In his position as team president, Riley knows some veterans are willing to take a pay cut in order to play for a title in South Beach; a gorgeous place where they’ll get to play with three All-Stars and take in the sun and fun in one of the best party cities in the country. The impressive moves by Riles this offseason could be considered a slightly muffled echo of his masterful job getting LeBron James and Chris Bosh to Miami in the summer of 2010.

While Spoelstra coached the Heat to victory in June, he did not assemble the talent that brought the title back to South Beach, and he isn’t the reason Ray Allen forfeited a few million dollars to leave Boston and come south this summer. The primary hand facilitating Miami’s success is Pat Riley, who has now become the first person in NBA history to win a title as a player, a coach AND an executive. But as a coach, Riley also worked his players just hard enough to make repeating as champions even harder than it normally is.

The party in South Beach after Miami’s 2006 title didn’t just extend into that weekend, but seemingly into the next season. Shaq came to camp out of shape (not surprising, but still), Wade was a little dinged up and Gary Payton, Antoine Walker and Co. were already satiated from their first championship ring the year before. They had their title, so working hard the next season wasn’t as necessary and certainly wasn’t a priority.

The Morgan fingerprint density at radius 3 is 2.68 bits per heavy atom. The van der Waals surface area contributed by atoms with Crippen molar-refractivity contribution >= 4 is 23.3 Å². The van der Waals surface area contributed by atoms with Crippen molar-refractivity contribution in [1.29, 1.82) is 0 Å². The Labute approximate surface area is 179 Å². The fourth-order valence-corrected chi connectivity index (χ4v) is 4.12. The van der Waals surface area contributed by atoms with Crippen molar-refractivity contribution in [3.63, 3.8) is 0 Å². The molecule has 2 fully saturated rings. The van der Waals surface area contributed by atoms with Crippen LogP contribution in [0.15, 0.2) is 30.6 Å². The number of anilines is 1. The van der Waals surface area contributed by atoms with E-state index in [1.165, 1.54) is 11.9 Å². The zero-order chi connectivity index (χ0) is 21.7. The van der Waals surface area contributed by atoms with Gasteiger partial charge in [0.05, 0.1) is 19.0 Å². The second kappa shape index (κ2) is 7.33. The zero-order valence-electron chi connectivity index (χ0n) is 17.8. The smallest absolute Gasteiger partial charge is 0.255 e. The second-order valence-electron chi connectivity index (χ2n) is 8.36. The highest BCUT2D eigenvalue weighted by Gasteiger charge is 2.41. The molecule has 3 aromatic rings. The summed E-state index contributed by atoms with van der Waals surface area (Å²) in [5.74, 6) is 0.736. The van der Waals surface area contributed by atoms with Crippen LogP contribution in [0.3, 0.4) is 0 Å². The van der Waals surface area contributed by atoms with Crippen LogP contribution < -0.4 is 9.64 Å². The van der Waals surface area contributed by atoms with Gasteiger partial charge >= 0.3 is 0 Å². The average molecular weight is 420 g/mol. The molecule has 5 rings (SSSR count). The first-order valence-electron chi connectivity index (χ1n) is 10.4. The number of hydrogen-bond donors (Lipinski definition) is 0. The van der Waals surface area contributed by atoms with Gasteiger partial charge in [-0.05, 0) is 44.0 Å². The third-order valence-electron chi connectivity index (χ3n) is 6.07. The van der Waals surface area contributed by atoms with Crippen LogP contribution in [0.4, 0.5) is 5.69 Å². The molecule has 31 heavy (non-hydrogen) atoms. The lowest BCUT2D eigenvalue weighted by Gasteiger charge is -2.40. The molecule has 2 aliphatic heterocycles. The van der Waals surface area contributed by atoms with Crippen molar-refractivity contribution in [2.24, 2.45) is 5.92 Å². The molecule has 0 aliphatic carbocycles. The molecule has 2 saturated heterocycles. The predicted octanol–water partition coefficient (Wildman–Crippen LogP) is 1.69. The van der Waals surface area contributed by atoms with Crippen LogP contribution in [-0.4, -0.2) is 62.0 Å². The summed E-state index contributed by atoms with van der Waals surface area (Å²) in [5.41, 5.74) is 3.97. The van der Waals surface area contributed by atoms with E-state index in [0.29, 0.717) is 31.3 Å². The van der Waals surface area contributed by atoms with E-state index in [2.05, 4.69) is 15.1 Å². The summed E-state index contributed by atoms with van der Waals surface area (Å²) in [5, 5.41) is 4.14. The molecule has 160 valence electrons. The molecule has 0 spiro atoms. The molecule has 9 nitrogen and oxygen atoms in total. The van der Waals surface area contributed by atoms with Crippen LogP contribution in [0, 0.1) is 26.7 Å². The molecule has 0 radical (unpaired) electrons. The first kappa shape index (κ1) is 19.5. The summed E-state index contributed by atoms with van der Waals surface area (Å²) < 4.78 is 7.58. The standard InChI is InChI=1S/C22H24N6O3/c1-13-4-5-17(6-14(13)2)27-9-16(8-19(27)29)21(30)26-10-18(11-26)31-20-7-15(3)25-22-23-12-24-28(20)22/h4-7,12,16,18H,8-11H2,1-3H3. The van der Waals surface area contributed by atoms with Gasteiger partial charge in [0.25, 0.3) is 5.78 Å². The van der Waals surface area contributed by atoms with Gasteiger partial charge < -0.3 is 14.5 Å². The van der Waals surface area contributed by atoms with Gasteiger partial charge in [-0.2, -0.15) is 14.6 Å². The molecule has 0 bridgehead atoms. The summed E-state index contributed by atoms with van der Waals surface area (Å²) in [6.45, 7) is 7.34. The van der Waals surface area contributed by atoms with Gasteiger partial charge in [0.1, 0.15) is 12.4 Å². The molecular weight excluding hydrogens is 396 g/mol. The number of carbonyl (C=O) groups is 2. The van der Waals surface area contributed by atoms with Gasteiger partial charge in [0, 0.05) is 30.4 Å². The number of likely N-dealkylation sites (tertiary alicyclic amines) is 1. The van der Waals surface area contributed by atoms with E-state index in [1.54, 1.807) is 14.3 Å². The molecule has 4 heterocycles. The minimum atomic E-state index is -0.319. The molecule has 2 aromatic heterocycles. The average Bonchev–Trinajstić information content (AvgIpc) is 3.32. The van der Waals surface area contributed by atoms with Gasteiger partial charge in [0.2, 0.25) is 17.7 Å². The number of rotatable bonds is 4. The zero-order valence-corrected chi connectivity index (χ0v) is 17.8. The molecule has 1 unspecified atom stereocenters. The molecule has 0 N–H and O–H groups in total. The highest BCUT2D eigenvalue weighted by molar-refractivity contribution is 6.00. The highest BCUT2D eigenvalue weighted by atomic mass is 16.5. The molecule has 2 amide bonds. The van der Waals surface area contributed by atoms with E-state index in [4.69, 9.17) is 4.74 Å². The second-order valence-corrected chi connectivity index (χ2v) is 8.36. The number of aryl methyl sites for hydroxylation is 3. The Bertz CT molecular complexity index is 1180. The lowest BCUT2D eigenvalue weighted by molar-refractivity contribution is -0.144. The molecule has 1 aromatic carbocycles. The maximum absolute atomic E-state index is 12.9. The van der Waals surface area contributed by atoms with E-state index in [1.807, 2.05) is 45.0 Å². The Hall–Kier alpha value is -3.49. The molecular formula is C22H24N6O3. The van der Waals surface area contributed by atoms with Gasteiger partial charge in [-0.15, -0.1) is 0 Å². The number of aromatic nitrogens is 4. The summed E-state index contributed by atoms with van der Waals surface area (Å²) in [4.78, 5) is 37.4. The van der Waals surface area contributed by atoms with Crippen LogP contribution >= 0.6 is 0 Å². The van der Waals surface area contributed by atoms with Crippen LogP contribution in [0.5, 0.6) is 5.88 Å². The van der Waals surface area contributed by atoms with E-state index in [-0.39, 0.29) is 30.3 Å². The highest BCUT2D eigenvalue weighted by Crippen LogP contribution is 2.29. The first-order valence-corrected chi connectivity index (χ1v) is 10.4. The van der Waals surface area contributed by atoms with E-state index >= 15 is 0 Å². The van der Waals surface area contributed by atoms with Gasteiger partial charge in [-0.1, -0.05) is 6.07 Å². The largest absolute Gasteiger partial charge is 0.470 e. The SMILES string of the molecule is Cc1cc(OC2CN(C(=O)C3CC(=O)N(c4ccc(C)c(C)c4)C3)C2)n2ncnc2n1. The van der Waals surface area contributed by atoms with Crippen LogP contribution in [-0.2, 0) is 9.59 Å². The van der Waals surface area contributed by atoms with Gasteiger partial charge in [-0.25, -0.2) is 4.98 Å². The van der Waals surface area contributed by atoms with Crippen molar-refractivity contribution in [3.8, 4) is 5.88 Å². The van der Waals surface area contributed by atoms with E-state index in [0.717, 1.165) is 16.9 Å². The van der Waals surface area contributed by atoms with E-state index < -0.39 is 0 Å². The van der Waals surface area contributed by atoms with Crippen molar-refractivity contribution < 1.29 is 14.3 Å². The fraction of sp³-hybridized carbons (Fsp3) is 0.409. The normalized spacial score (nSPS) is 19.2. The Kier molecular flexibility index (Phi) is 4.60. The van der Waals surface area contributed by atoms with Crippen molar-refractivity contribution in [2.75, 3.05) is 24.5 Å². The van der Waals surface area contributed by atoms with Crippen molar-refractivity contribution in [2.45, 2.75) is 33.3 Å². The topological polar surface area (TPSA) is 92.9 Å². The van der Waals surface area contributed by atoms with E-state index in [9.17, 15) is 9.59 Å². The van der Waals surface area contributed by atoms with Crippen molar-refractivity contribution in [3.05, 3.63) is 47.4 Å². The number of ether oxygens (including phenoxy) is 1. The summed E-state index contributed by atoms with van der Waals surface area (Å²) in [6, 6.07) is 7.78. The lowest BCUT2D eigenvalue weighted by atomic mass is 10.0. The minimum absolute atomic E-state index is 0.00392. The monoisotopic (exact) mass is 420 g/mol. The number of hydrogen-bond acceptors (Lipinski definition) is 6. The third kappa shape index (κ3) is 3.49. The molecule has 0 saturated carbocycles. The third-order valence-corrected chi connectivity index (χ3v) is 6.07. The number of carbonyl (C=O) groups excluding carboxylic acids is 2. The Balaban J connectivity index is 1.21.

The grizzled Heat veterans that year didn’t appreciate the even-harder-to-please Riley as he sought to defend the title. Riley ended up getting into an altercation with Shaq (detailed in his autobiography, Shaq: Uncut) where Riley’s constant demands for a more svelte Shaq took a turn during one practice and things almost got physical between the star and coach. That incident the season after their initial triumph together ultimately rang the death knell for the Big Aristotle’s time in Miami. It was not the first time Riley has pushed a team or player past their comfort levels.

In the summer of 1987, the Los Angeles Lakers had just defeated their nemesis from Boston and were busy having a parade in downtown L.A. to commemorate the occasion. At the time, it was Riley’s third championship in seven years as the Lakers’ head coach. During his victory speech at the parade, Riley guaranteed a championship the following year, something that hadn’t been done in almost 20 years.

Some, like Byron Scott, reflected back on Riley’s guarantee and said, “Guaranteeing a championship was the best thing Pat ever did. It set the stage in our minds. Work harder, be better. That’s the only way we could repeat.” And repeat they did, winning 3-straight Game 7s in route to the 1988 title. But the strain of Riley’s pronouncement also began to show itself in the Lakers play, and with Kareem Abdul-Jabbar all but retired, that meant even more stress for the affable Magic Johnson.